Third-party cookies are not bad, per se. It is its application that gives it a negative press. They are often seen as privacy intruders because of how they are used for tracking and targeted advertisements. Since the absence of these cookies does not usually affect the core functionality of the website, users deem them unnecessary.
However, if we try to answer the same question from the perspective of a marketer, third-party cookies are the most useful. They enable tracking users and placing personalized advertisements that benefit their business.
Some websites use these cookies for their services and without them, the sites may break.
Should I block all third-party cookies?
To block or remove third-party cookies or not depends on how, as a user, you feel about being tracked by an external source. If you are okay with your browning activity being monitored and receiving personalized advertisements or websites collecting your data for analytics, then you do not need to block third-party cookies. In fact, some of these are very useful to give you a better internet experience. But, if you are privacy-conscious and do not like the idea of being tracked, you should consider blocking (or removing) such cookies.
Blocking or removing third-party cookies from your browser is easy, as all major web browsers provide this option.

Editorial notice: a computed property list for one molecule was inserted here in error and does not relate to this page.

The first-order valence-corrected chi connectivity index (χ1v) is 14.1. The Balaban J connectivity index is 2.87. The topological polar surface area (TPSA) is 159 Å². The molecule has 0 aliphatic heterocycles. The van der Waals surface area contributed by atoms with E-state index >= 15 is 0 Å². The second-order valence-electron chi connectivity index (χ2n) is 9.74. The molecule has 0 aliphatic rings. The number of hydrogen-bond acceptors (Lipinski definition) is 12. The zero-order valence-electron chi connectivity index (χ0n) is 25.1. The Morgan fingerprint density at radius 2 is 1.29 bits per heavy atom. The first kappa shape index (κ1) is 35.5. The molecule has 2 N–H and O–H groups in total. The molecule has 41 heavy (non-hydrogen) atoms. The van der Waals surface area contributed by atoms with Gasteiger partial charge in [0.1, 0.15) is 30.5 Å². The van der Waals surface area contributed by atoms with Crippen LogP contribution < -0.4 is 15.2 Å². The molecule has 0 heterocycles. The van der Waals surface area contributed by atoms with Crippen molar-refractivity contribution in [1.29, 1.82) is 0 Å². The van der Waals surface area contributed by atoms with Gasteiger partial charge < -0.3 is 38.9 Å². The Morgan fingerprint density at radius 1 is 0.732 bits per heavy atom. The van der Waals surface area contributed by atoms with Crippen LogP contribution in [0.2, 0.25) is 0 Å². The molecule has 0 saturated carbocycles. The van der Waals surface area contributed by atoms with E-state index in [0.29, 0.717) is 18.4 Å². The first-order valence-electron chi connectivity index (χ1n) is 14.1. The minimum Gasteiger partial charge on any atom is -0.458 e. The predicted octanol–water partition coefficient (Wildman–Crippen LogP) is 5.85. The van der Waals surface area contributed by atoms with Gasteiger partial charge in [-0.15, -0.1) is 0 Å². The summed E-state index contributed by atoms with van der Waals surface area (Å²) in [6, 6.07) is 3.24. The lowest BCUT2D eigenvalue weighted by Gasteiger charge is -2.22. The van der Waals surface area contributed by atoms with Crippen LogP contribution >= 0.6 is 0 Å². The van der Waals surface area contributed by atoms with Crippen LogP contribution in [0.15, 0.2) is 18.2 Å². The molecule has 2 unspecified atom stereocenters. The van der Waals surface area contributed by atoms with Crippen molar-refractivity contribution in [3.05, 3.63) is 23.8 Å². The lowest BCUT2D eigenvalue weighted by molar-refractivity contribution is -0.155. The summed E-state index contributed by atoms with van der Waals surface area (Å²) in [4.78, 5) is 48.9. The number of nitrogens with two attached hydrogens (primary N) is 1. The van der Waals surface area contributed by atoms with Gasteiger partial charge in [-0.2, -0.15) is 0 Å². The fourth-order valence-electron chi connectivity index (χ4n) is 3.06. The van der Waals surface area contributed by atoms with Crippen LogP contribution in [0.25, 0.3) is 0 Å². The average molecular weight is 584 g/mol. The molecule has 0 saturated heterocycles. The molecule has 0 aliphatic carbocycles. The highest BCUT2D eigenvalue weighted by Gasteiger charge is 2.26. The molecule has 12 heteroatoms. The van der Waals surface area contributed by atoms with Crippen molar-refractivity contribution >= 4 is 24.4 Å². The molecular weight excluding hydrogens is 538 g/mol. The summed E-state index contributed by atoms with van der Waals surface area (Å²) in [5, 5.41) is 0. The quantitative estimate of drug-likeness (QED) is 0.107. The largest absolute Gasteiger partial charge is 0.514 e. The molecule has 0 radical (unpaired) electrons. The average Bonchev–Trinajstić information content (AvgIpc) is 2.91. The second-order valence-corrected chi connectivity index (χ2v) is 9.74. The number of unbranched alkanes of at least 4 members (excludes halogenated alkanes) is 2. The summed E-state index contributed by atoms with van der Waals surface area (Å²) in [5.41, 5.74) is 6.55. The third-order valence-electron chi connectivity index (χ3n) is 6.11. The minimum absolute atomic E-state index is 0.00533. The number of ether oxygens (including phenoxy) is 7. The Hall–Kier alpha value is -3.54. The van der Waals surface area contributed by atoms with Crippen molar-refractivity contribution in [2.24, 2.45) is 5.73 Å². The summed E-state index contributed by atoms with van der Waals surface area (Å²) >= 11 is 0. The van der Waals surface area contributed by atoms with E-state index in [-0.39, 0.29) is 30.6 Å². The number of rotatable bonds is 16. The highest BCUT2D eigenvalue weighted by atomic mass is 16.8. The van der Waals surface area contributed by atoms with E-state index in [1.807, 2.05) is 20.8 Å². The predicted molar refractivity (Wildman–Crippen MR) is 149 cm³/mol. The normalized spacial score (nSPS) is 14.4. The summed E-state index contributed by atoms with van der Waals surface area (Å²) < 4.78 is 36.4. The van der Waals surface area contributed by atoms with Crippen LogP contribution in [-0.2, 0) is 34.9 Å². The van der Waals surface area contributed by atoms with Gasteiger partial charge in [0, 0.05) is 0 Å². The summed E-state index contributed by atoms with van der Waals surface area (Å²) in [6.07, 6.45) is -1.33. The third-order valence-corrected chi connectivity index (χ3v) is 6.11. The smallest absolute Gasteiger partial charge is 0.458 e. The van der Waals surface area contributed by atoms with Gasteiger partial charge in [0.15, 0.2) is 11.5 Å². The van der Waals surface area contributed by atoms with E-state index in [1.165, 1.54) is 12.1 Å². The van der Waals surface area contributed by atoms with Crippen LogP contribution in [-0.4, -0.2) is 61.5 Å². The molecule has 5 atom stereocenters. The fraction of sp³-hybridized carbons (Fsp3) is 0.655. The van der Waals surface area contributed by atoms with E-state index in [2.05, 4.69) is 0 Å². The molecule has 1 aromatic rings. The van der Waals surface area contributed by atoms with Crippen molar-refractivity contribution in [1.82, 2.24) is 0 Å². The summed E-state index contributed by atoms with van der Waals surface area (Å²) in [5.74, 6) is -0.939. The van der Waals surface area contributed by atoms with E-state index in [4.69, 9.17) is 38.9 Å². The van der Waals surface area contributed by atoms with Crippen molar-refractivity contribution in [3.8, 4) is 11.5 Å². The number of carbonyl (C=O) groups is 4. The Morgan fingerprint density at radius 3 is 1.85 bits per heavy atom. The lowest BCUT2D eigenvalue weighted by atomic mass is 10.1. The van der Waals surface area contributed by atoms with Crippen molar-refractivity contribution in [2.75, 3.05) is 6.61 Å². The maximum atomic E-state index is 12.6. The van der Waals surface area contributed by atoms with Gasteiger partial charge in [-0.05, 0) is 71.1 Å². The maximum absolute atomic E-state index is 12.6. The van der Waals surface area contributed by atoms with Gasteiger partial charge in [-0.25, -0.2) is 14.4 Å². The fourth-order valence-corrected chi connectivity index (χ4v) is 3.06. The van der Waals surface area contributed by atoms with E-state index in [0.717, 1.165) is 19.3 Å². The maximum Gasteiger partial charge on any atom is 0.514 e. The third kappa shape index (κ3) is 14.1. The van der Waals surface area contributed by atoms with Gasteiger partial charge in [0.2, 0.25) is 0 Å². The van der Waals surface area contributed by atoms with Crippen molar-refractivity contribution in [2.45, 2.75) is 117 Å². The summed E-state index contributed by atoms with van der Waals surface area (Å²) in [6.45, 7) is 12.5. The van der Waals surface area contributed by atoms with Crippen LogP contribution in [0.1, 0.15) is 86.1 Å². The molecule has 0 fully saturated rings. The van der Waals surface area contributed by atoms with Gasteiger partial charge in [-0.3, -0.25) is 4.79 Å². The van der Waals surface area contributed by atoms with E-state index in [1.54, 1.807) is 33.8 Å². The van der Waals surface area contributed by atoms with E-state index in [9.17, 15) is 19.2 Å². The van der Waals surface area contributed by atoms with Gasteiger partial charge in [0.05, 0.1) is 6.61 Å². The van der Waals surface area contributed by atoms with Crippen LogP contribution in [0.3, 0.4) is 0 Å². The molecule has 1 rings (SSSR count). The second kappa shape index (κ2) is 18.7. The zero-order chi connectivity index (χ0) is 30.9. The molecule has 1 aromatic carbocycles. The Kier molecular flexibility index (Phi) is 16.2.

If you use Google Chrome, select Settings from the top right corner menu and select: Privacy and security > Cookies and other site data > Block third-party cookies
To remove cookies in Chrome: Cookies and other site data > See all cookies and site data > Remove all > Clear all
Firefox and Safari hs built-in default blockers that stop third-party cookies. However, you can remove or block all cookies.
In Firefox, go to Options from the top right corner menu and select: Privacy & Security > Cookie and Site Data > Clear Data or Delete cookies and site data when Firefox is closed
In Safar: Preferences > Privacy
How to check for third-party cookies?
Checking for third-party cookies on a website is the same as checking for any cookies. You can either do it manually using your browser settings or use a free online cookie checker tool.
For checking manually, the methods slightly vary in different browsers.
If you use Chrome, press Ctrl + Shift + I and select: Application > Storage > Cookies
Check the domain of the cookie list and you will be able to identify the third-party cookies set by the website.
Similarly for Firefox and Safari, you can open the developer console (inspect element) and check for cookies.
For detailed instructions, click here.
Online cookie checkers are much better and faster than the traditional browser method. Other than that, you will get a detailed scan report with a list of all cookies set by the website.
(No email required)
What does GDPR and CCPA say about third-party cookies?